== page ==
computer-assisted translation
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GC: n

CT: At this stage it is important to make a distinction between two terms that are closely related and that tend to confuse non-specialists: machine translation (MT) and computer-assisted translation (CAT). These two technologies are the consequence of different approaches. They do not produce the same results, and are used in distinct contexts. MT aims at assembling all the information necessary for translation in one program so that a text can be translated without human intervention. It exploits the computer’s capacity to calculate in order to analyze the structure of a statement or sentence in the source language, break it down into easily translatable elements and then create a statement with the same structure in the target language. It uses huge plurilingual dictionaries, as well as corpora of texts that have already been translated. As mentioned, in the 1980s MT held great promises, but it has been steadily losing ground to computer-assisted translation because the latter responds more realistically to actual needs.
CAT uses a number of tools to help the translator work accurately and quickly, the most important of which are terminology databases and translation memories. In effect, the computer offers a new way of approaching text processing of both the source and target text. Working with a digital document gives us non-sequential access to information so that we can use it according to our needs. It becomes easy to analyze the sentences of the source text, to verify the context in which a word or a text is used, or to create an inventory of terms, for example. Likewise, any part of the target text can be modified at any moment and parallel versions can be produced for comparison and evaluation. All these aspects have profound implications for translation, especially in terms of assessing the results, since the translator can work in a more relaxed way because of the greater freedom to make changes at any time while the work is in progress.
It is important to stress that automatic translation systems are not yet capable of producing an immediately useable text, as languages are highly dependant on context and on the different denotations and connotations of words and word combinations. It is not always possible to provide full context within the text itself, so that machine translation is limited to concrete situations and is considered to be primarily a means of saving time, rather than a replacement for human activity. It requires post-editing in order to yield a quality target text.

S: http://translationjournal.net/journal/29computers.htm (last access: 27 December 2014)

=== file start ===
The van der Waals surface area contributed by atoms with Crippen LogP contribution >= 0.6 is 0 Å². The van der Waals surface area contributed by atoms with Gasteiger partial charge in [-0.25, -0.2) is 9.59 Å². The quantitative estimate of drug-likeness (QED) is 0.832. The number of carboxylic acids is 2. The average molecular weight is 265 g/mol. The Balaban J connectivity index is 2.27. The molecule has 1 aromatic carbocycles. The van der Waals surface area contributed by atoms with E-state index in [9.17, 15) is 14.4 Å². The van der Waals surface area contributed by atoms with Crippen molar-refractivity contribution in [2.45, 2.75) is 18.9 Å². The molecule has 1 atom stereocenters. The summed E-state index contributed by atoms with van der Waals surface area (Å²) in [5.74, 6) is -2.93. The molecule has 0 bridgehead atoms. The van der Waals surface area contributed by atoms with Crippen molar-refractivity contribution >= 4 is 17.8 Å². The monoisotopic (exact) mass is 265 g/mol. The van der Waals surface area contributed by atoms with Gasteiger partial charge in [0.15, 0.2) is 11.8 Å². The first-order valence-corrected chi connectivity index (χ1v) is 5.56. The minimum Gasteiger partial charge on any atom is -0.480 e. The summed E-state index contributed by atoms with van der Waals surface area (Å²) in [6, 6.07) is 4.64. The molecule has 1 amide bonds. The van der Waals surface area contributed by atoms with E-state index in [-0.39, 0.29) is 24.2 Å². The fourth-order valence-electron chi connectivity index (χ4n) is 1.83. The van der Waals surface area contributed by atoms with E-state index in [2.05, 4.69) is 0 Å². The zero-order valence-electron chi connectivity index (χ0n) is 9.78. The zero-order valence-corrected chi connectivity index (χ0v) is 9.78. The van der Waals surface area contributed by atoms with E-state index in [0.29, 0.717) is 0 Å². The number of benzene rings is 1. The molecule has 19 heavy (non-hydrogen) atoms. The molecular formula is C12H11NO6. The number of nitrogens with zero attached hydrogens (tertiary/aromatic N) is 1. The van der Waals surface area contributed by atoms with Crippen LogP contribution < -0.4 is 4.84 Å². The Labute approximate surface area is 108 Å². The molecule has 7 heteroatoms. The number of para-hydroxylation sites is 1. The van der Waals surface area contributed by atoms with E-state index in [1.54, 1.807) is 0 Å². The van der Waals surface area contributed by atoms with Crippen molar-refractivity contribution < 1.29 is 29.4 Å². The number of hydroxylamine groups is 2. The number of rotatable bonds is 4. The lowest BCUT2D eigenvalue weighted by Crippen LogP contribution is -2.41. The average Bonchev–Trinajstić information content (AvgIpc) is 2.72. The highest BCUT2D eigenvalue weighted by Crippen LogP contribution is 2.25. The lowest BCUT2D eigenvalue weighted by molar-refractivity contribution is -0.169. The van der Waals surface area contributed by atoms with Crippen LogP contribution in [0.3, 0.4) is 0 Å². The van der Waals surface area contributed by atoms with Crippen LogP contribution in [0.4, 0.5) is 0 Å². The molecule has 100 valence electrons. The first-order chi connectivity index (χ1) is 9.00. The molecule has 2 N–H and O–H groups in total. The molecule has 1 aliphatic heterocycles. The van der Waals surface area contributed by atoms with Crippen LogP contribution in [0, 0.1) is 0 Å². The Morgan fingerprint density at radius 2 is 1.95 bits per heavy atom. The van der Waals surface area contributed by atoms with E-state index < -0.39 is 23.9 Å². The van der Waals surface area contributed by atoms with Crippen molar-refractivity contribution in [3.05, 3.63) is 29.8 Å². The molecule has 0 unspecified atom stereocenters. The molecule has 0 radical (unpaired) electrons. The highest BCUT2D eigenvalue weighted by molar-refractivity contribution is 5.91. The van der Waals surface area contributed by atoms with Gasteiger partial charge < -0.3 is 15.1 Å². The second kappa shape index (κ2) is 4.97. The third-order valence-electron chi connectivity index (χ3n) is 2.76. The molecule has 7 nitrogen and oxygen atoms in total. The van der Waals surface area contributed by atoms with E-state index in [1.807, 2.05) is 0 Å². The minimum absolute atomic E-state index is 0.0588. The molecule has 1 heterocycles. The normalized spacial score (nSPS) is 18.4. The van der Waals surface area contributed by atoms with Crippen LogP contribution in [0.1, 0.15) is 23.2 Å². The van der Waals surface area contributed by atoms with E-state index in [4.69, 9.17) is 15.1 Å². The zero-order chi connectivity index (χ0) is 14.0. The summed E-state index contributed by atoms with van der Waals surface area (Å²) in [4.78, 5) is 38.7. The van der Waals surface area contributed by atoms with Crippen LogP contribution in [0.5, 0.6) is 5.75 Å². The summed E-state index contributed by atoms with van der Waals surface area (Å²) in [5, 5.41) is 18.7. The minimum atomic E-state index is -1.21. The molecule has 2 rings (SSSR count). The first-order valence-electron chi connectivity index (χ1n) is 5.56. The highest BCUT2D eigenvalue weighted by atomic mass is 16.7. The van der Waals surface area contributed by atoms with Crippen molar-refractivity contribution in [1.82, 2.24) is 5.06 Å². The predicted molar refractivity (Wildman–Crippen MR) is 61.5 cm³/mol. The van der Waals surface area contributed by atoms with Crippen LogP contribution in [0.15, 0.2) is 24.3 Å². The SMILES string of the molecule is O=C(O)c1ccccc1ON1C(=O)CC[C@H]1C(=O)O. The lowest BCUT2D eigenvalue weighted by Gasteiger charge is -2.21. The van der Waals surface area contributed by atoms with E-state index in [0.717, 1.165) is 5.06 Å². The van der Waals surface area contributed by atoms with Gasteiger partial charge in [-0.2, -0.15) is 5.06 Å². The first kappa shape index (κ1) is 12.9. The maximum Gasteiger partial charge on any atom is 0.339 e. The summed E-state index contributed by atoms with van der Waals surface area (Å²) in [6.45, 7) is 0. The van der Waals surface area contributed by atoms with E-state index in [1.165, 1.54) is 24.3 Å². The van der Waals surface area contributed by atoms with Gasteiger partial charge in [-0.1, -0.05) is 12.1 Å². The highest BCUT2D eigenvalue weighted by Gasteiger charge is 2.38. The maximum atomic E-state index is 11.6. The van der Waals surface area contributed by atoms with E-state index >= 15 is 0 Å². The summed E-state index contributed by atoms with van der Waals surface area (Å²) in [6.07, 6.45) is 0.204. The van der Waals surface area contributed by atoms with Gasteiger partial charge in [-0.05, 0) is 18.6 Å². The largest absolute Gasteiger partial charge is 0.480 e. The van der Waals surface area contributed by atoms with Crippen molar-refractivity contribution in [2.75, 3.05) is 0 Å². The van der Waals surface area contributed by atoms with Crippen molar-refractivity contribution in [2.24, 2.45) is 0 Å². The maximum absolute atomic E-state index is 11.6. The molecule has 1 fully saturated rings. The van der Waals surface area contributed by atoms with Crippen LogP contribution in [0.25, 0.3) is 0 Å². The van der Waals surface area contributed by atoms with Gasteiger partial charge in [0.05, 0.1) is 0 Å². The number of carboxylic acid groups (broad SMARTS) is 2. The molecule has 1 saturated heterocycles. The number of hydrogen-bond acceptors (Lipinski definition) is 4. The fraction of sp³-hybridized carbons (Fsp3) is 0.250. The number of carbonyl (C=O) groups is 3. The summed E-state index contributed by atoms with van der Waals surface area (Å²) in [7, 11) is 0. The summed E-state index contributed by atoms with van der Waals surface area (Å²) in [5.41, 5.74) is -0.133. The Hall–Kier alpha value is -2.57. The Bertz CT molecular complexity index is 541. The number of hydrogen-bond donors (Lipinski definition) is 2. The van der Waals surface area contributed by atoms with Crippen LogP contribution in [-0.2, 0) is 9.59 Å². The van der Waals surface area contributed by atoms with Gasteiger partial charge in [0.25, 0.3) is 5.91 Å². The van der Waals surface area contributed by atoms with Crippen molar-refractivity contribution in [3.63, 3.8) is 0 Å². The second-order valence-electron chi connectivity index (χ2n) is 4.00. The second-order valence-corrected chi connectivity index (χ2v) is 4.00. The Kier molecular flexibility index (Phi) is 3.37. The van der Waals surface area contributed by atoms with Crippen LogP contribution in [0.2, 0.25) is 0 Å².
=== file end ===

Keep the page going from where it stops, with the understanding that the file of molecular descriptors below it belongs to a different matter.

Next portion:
N: 1. An aid to translation.
2. Computer-assisted translation, computer-aided translation, or CAT is a form of translation wherein a human translator translates texts using computer software designed to support and facilitate the translation process.
Computer-assisted translation is sometimes called machine-assisted, or machine-aided translation.
A CAT tool breaks texts into segments (sentences or sentence fragments) and presents the segments in a convenient way, to make translating easier and faster. In some tools, for example MetaTexis, each segment is presented in a special box, and the translation can be entered in another box right below the source text.
The translation of each segment is saved together with the source text. Source text and translation will always be treated and presented as a translation units (TU). You can return to a segment at any time to check the translation. There are special functions which help to navigate through the text and to find segments which need to be translated or revised (quality control).
The main function of a CAT tool is to save the translation units in a database, called translation memory (TM), so that they can be re-used for any other text, or even in the same text. Through special “fuzzy search” features the search functions of CAT tools can also find segments which do not match 100%. This saves time and effort and helps the translator to use consistent terminology.

S: 1. TERMIUM PLUS (last access: 27 December 2014). 2. http://www.cattools.org/ (last access: 27 December 2014).

SYN: 1. machine-aided translation. 2. machine-assisted translation. 3. CAT.

S: 1. GDT (last access: 27 December 2014); TERMIUM PLUS (last access: 27 December 2014). 2. GDT (last access: 27 December 2014). 3. http://olst.ling.umontreal.ca/lhomme/download/traductique.pdf (last access: 19 December 2014); GDT (last access: 27 December 2014); TERMIUM PLUS (last access: 27 December 2014).

CR: computer science, machine translation, machine translation (2), translation.